BC renewable energy efforts extend to its costal lighthousesMay 17, 2019
British Columbia (BC) is working on powering its lighthouses with green energy.
Several BC renewable energy projects have sprouted in recent years and now the Canadian province wants to transition its 27 staffed lighthouse stations from diesel power to clean, renewably sourced sustainable energy.
Four of the 27 lighthouses have installed renewable power systems.
“We have 27 staffed lightstations,” says Shaun Loader, senior project engineer with Fisheries and Oceans Canada, Nelson Star reports.
“So far we have four that have renewable systems installed. Next year we’ll have six more that are going to be upgraded to the same system.”
These BC renewable energy systems include wind turbines, solar panels, inverters and battery banks.
The renewable power is seen as a more cost-effective way to operate lighthouses, according to Loader. The reason is that the present diesel generators require fuel, which is costly and difficult to deliver to the stations, which are hard to access and treacherous.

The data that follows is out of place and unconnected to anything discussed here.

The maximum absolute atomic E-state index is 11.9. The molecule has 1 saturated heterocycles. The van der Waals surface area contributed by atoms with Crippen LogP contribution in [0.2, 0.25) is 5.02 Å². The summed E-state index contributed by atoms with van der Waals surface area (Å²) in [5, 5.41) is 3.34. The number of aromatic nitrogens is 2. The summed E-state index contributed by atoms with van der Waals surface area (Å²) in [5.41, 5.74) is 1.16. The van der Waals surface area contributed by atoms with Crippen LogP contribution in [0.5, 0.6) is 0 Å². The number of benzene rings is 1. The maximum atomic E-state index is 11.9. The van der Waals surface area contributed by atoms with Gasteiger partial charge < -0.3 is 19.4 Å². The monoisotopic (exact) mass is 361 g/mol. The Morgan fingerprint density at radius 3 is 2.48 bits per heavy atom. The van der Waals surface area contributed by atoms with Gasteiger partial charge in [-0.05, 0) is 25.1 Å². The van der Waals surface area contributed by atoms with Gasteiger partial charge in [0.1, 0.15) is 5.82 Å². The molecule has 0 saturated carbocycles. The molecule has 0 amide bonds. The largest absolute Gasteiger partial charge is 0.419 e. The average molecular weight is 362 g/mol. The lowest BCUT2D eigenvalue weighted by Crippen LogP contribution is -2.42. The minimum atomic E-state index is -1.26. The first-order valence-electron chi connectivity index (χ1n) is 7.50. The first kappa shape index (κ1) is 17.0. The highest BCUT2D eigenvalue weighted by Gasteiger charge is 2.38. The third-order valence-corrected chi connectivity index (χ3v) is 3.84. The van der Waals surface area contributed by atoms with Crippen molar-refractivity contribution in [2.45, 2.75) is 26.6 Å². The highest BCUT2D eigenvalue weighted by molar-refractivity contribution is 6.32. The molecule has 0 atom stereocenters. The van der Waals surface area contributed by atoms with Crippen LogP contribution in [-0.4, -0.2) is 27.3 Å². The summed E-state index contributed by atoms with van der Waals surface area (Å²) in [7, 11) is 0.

Since the diesel generators are reaching the end of their life cycle, it makes sense to replace them with renewable power sources, cutting costs and carbon emissions.
Each one of the BC renewable energy lighthouse projects will be customized to best suit the location.
Although the conversion systems are modular, each combination will reportedly be customized to the individual stations, depending on whether the stations receive more wind or sunlight.
One of the lightstations that is currently being transitioned to renewable power, Cape Beale, is receiving two, 5-killowatt solar arrays, two 3-killowatt wind turbines, a battery bank system and an inverter. The cost to upgrade this lightstation is about CA$300,000 ($222,827).
This might sound high, but the payback conversion will be quick, considering it costs roughly between CA$30,000 and CA$40,000 ($22,283 – $29,711) a year for diesel per lightstation. Moreover, this cost doesn’t include delivery of the fuel and crew costs.
While the new BC renewable energy systems will take care of the majority of the power needs at these stations, the diesel generators will not be entirely removed. Loader explained that the reason is on days when there is not much sun or wind, the diesels will serve as a backup system.